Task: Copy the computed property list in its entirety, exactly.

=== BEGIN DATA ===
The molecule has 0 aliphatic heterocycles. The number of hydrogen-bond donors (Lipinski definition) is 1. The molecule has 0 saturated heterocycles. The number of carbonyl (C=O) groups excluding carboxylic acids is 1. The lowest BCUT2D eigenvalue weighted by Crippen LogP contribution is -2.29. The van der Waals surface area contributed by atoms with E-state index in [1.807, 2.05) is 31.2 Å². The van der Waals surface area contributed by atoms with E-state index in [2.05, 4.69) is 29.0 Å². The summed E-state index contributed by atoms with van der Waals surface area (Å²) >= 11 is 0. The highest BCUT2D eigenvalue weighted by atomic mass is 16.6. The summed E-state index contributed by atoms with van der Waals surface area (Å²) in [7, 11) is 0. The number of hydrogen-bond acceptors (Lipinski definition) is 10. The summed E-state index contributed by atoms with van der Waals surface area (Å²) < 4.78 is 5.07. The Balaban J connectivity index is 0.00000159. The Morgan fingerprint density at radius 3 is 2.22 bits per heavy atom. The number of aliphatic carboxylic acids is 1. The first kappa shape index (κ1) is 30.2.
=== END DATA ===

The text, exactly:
The molecule has 0 aliphatic heterocycles. The number of hydrogen-bond donors (Lipinski definition) is 1. The molecule has 0 saturated heterocycles. The number of carbonyl (C=O) groups excluding carboxylic acids is 1. The lowest BCUT2D eigenvalue weighted by Crippen LogP contribution is -2.29. The van der Waals surface area contributed by atoms with E-state index in [1.807, 2.05) is 31.2 Å². The van der Waals surface area contributed by atoms with E-state index in [2.05, 4.69) is 29.0 Å². The summed E-state index contributed by atoms with van der Waals surface area (Å²) >= 11 is 0. The highest BCUT2D eigenvalue weighted by atomic mass is 16.6. The summed E-state index contributed by atoms with van der Waals surface area (Å²) in [7, 11) is 0. The number of hydrogen-bond acceptors (Lipinski definition) is 10. The summed E-state index contributed by atoms with van der Waals surface area (Å²) < 4.78 is 5.07. The Balaban J connectivity index is 0.00000159. The Morgan fingerprint density at radius 3 is 2.22 bits per heavy atom. The number of aliphatic carboxylic acids is 1. The first kappa shape index (κ1) is 30.2.